7: An Experimental Mutiny On Excess, by Jen Hatmaker
American life can be excessive, to say the least. That’s what Jen Hatmaker had to admit after taking in hurricane victims who commented on the extravagance of her family’s upper middle class home. She once considered herself unmotivated by the lure of prosperity, but upon being called “rich” by an undeniably poor child, evidence to the contrary mounted, and a social experiment turned spiritual was born.
7 is the true story of how Jen (along with her husband and her children to varying degrees) took seven months, identified seven areas of excess, and made seven simple choices to fight back against the modern-day diseases of greed, materialism, and overindulgence.
I went into this book knowing I would be convicted, but like Jen, thinking, “We are not rich! We still shop at thrift stores, we don’t own a lot of toys, we don’t have Spotify Premium. We sit through the ads every single time to save $9.99 every month.” Halfway through I began praying not only for my heart to be wrecked from its many blind spots, but also for the american church. Change for the marginalized has never been needed so badly.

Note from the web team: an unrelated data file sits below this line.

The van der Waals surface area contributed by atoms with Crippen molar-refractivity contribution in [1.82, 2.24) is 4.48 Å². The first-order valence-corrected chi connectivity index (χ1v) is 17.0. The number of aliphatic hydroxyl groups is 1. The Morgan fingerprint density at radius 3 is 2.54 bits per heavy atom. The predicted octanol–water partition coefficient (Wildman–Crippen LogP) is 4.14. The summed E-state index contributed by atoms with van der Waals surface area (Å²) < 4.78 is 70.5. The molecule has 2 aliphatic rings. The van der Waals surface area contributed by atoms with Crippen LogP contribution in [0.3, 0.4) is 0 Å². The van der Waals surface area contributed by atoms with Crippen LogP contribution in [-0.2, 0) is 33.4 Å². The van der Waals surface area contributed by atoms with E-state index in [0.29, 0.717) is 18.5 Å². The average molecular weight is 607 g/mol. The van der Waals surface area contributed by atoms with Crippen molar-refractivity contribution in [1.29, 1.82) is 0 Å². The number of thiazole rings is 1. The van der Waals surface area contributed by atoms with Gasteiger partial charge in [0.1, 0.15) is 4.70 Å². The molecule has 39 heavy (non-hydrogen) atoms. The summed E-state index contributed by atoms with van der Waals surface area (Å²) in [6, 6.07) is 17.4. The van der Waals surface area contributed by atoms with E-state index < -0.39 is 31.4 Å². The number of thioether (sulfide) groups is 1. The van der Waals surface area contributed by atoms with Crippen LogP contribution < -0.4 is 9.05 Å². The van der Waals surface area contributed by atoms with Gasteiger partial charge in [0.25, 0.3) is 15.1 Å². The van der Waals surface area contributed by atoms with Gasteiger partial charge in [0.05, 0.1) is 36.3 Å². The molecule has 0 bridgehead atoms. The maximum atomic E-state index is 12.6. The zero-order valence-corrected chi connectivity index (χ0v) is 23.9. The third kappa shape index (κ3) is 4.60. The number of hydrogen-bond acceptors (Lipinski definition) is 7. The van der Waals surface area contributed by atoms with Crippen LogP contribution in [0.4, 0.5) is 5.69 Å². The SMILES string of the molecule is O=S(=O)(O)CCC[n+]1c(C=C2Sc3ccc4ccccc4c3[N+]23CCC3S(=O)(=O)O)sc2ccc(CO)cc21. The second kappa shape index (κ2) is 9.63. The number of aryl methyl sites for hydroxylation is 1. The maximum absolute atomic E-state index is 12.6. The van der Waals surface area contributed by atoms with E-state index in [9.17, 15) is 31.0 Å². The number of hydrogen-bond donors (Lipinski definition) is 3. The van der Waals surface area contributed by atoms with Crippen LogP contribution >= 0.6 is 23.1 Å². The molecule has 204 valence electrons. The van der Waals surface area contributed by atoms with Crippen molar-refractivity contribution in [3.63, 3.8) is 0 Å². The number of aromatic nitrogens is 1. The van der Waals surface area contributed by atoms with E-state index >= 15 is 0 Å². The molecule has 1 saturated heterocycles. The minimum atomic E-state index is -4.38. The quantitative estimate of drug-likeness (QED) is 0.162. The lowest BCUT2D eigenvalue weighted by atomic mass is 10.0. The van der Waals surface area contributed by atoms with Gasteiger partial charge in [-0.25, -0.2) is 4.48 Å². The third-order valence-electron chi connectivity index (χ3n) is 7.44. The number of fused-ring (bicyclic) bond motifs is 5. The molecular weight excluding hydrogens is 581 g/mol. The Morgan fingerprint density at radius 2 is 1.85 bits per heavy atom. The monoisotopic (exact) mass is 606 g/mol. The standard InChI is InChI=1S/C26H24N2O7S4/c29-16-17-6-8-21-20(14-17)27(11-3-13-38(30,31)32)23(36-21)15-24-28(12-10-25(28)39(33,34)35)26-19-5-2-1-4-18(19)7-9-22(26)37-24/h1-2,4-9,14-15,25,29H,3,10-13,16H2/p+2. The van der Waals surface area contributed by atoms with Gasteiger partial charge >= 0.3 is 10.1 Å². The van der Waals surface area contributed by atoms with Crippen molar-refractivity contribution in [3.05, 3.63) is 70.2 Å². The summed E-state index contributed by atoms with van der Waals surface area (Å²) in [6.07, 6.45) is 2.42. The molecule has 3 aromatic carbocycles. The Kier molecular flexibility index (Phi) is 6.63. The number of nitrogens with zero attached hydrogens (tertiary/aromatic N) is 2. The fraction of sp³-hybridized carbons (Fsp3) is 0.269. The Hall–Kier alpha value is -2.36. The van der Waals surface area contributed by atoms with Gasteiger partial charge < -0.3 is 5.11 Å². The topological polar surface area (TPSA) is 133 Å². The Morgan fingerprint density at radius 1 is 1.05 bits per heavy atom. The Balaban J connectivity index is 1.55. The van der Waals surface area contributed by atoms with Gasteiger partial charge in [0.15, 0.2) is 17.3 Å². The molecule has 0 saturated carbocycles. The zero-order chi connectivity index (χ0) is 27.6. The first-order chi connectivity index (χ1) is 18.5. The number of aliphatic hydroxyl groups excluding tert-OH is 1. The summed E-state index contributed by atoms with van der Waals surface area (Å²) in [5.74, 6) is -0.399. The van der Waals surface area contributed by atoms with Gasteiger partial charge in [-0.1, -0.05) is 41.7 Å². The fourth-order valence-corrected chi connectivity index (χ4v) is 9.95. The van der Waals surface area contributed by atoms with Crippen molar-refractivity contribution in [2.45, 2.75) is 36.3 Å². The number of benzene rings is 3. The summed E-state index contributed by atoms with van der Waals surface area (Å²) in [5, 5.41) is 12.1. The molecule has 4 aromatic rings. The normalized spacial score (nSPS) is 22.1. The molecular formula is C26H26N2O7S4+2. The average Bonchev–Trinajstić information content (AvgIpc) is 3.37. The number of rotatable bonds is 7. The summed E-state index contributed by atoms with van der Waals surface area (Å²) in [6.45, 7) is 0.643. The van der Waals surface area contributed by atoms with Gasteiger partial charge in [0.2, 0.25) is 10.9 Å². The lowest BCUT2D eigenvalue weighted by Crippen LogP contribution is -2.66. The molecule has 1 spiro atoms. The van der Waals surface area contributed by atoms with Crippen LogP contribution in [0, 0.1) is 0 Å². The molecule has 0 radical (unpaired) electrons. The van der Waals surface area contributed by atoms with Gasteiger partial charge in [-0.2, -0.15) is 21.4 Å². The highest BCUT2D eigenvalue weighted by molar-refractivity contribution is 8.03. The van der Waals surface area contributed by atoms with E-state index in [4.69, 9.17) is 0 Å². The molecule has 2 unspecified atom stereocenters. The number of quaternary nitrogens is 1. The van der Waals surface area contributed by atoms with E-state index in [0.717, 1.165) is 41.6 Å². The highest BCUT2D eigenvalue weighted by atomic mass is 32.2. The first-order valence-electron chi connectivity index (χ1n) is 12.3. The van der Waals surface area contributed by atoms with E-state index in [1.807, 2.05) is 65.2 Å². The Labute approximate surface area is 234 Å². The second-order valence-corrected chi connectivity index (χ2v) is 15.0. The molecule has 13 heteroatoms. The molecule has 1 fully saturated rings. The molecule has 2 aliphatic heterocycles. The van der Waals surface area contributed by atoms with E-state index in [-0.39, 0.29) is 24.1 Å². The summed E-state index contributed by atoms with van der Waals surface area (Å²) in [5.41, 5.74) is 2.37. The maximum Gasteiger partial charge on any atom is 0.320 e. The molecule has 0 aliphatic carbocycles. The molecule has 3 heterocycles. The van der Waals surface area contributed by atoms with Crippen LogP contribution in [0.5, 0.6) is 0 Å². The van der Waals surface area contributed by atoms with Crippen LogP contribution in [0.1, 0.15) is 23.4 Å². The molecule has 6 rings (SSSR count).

Read this book if you dare. There were some reviews that Jen’s tone of voice bothered them in the writing, but I found it honestly refreshing. I’d also like to mention this was written several years ago and you can look now at where Jen is and see that God did not stop with 7 for Jen, but continued a great work. Her ministry in Ethiopia is amazing.
Hope Heals, by Jay and Katherine Wolf
“Katherine and Jay married right after college and sought adventure far from home in Los Angeles, CA. As they pursued their dreams, they planted their lives in the city and in their church community. Their son, James, came along unexpectedly in the fall of 2007, and just 6 months later, everything changed in a moment for this young family. On April 21, 2008, as James slept in the other room, Katherine collapsed, suffering a massive brain stem stroke without warning. Miraculously, Jay came home in time and called for help. Katherine was immediately rushed into micro-brain surgery, though her chance of survival was slim. As the sun rose the next morning, the surgeon proclaimed that Katherine had survived the removal of part of her brain, though her future recovery was completely uncertain. Yet in that moment, there was a spark of hope. Through 40 days on life support in the ICU and nearly 2 years in full-time brain rehab, that spark of hope was fanned into flame.”